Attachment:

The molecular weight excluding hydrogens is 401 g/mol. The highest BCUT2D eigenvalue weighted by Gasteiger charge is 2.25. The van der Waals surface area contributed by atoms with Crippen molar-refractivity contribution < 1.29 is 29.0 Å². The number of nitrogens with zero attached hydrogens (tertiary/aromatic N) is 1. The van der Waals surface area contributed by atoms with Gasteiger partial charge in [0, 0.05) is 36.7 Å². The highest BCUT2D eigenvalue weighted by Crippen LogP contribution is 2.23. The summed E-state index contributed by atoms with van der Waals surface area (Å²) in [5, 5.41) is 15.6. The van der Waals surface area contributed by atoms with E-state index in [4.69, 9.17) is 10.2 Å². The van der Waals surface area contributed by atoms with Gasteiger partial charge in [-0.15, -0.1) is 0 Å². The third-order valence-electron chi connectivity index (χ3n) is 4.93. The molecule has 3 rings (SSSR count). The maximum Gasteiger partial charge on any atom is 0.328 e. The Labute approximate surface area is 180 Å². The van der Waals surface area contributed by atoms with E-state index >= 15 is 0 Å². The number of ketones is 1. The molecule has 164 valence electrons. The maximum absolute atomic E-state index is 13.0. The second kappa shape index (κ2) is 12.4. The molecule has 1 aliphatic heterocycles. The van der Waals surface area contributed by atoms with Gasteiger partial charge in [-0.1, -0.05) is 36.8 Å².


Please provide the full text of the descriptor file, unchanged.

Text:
The molecular weight excluding hydrogens is 401 g/mol. The highest BCUT2D eigenvalue weighted by Gasteiger charge is 2.25. The van der Waals surface area contributed by atoms with Crippen molar-refractivity contribution < 1.29 is 29.0 Å². The number of nitrogens with zero attached hydrogens (tertiary/aromatic N) is 1. The van der Waals surface area contributed by atoms with Gasteiger partial charge in [0, 0.05) is 36.7 Å². The highest BCUT2D eigenvalue weighted by Crippen LogP contribution is 2.23. The summed E-state index contributed by atoms with van der Waals surface area (Å²) in [5, 5.41) is 15.6. The van der Waals surface area contributed by atoms with E-state index in [4.69, 9.17) is 10.2 Å². The van der Waals surface area contributed by atoms with Gasteiger partial charge in [-0.15, -0.1) is 0 Å². The third-order valence-electron chi connectivity index (χ3n) is 4.93. The molecule has 3 rings (SSSR count). The maximum Gasteiger partial charge on any atom is 0.328 e. The Labute approximate surface area is 180 Å². The van der Waals surface area contributed by atoms with E-state index >= 15 is 0 Å². The number of ketones is 1. The molecule has 164 valence electrons. The maximum absolute atomic E-state index is 13.0. The second kappa shape index (κ2) is 12.4. The molecule has 1 aliphatic heterocycles. The van der Waals surface area contributed by atoms with Gasteiger partial charge in [-0.1, -0.05) is 36.8 Å².